Murali Jagannathana and Srinivasan Krishnamurthy
Volume 3, Number 3, Third Quarter 2005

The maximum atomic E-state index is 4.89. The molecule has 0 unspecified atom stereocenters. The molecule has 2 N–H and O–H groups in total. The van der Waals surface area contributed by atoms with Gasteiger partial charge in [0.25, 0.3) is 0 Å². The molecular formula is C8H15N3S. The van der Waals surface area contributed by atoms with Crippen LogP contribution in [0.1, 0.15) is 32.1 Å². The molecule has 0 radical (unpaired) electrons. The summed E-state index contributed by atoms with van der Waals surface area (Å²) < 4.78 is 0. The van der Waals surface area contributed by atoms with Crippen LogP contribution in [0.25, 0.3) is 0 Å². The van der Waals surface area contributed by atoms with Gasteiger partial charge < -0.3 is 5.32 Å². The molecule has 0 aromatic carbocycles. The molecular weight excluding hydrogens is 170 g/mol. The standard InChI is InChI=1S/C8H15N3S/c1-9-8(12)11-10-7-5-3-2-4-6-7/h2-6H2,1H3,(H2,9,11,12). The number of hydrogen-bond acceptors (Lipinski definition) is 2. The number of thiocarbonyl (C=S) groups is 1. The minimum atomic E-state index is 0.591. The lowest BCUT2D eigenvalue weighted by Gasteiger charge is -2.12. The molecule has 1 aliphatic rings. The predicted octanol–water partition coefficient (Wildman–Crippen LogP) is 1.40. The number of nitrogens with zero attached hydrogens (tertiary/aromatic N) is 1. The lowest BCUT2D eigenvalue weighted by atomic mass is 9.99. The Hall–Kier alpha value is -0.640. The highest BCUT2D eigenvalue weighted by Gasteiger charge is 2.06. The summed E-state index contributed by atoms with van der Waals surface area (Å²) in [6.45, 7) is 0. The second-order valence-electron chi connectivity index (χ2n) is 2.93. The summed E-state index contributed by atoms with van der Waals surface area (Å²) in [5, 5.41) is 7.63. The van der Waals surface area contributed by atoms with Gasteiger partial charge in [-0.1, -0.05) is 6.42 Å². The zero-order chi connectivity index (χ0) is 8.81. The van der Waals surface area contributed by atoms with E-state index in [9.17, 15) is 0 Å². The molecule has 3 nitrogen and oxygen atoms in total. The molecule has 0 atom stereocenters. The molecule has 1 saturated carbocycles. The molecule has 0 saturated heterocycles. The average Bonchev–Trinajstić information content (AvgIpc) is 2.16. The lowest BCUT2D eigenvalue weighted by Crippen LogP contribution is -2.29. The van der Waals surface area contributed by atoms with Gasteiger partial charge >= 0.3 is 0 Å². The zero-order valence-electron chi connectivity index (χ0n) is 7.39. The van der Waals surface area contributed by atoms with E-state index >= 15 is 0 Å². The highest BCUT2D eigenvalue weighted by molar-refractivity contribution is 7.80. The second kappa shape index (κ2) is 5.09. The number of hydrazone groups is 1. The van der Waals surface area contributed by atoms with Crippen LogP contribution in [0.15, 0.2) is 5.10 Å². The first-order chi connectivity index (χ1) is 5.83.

Equity research analysts of investment banks have been subjected to significant regulatory scrutiny and enforcement action in recent years. Specifically, two major issues have attracted legal attention: (1) whether analysts favorably bias their forecasts to secure investment-banking business, and (2) whether selective disclosure to analysts worsens the firm’s information environment. In this paper, we address the justification for the regulatory actions concerning these two issues. We use a hand-collected sample of firms with investment banker directors, and hypothesize that the conflicts of interests are likely to be most severe in these firms. Our evidence provides little support for the concerns of the regulators. We do not find that affiliated analysts forecasts are more biased or less accurate than forecasts of other analysts. We do find that firms with investment banker directors have a superior information environment. If analysts affiliated with the investment banker director are more likely to receive selective information, this evidence is not supportive of the contention that firms use selective disclosure to gain favors from these analysts.